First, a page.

THIRUVANANTHPAURAM: The Commercial Sales Tax Department has served notice on lottery don Santiago Martin’s Teesta Distributors, the promoters of Mizoram lotteries in the state, asking it to submit the necessary information requ-ired under Lottery Regulations Act. The notice has been served after advertisements appeared on print and online media on Friday announcing the first draw of Mizoram lottery on August 8. The state will also pull up government lottery agents who had attended a meeting convened by Martin. “We have identified the agents, and notice will be issued to them also,” finance and lotteries minister Dr T.M. Thomas Isaac said. “Henceforth, government agents will be prohibited from selling other-state lotteries,” the minister said.
Dr Isaac termed the lottery sale now announced in the name of Mizoram state as “illegal”. “As per the Centre’s directions under Section 10 of the Lotteries (Regulation) Act, any state organising lotteries in another state should submit all information regarding the conduct of the lottery to the host state, and this includes information about printing, sales and distribution of lotteries, the type of draws and the manpower involved,” Dr Isaac said. “No such mandatory information has been furnished. Mizoram had not written to us either. We came to know of the lottery through ads,” he added. The LDF government had refused to entertain the request of the Mizoram government in October 2016.
“Then, in our reply we had detailed the lottery violations they had committed earlier. The Centre, too, was informed of this. But its response was that Mizoram would be asked to adhere to laws when they conduct lotteries in Kerala,” Dr Isaac said. Nonetheless, Mizoram state could sell their lotteries in Kerala if they play strictly by the rules. “We have the state GST law in place and under this, the promoters of other-state lotteries should provide information about lottery draws every month, the number of tickets printed, their serial number, and should also make arrangements for the physical verification of the details,” Dr Isaac said. According to lotteries director S. Karthikeyan no promoter of other-state lotteries have infrastructure and manpower to organise lottery sales legally.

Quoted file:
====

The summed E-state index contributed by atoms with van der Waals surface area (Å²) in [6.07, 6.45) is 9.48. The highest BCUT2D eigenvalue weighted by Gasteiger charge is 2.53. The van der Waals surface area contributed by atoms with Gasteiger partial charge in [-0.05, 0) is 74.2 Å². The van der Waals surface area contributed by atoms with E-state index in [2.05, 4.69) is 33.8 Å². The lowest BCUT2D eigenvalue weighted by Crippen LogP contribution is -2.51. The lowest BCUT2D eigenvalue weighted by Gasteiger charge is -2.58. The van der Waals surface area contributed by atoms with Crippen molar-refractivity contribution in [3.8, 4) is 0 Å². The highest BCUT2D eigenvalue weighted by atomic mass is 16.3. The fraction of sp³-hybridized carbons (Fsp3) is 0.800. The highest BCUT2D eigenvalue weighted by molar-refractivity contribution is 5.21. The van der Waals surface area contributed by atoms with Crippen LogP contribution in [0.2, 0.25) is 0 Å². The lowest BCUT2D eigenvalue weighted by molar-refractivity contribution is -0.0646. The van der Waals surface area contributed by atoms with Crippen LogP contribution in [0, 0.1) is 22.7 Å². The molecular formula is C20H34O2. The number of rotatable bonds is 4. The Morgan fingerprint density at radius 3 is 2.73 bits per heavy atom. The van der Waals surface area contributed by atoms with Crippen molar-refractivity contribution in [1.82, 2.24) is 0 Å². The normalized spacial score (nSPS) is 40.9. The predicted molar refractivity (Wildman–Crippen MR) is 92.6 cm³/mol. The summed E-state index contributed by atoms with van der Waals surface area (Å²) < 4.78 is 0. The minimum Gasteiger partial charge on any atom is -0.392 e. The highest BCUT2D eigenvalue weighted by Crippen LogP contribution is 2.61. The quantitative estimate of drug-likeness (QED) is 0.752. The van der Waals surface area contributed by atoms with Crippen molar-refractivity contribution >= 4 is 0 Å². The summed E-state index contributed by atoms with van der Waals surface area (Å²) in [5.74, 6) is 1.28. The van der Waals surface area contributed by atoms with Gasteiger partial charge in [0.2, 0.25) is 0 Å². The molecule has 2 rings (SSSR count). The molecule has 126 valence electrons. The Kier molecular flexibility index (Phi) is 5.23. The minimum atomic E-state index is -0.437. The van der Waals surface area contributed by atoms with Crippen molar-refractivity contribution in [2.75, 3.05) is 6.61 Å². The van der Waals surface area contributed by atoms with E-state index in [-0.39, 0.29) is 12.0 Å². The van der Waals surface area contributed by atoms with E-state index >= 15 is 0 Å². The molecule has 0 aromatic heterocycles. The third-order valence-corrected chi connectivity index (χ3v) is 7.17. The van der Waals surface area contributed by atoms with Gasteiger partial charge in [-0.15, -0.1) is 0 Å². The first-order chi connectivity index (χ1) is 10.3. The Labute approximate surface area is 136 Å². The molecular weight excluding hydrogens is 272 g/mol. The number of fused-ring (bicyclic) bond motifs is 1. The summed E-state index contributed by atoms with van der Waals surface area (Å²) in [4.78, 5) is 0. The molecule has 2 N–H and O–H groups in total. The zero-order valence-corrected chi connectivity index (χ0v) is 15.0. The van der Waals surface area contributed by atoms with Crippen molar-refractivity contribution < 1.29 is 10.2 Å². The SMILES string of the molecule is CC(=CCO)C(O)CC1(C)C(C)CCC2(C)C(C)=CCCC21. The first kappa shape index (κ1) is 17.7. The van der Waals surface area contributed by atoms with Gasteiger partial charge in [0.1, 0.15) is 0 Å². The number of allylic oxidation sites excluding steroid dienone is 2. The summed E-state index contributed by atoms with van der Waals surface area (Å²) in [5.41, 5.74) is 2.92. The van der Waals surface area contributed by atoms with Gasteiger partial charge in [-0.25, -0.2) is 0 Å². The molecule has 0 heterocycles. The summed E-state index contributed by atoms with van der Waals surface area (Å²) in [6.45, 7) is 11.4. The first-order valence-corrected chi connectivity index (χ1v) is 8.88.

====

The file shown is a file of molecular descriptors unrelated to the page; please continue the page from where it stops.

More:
Dr Isaac said that the claims made by Mizoram were highly suspect. “They say that over 53 per cent of the total proceeds has been set apart for prizes. Then, after taking into account the discounts they offered, the commission for agents, and the GST of 28 per cent, it would add up to more than 100 per cent of the turnover. If we add the printing and other establishment costs, it would be even more. This is why we feel this new scheme is a big hoax,” the minister said. According to Dr Isaac, the strange economics of other-state promoters can be sustained only two ways. “Either they must evade taxes or should fool ticket holders by not paying the prizes promised,” Dr Isaac said.
Even states in whose name the lotteries are organised are taken for a ride. As per rules, the entire proceeds of the sale of lottery tickets should be transferred straight to the pubic ledger account or consolidated fund of the organising state. It was just Rs 15 crore that Mizoram received from the sale of lotteries while promoters reaped hundreds of crores. “In Maharashtra, where lottery is hugely popular, the annual revenue from lotteries is a mere Rs 100 crore. The middlemen are reaping nearly Rs 50,000 crore annually,” Karthikeyan said. “It is only because we crackdown strictly on illegal lotteries, they do not eat into our revenues that has now touched Rs 10,000 crore annually,” the Lotteries director added.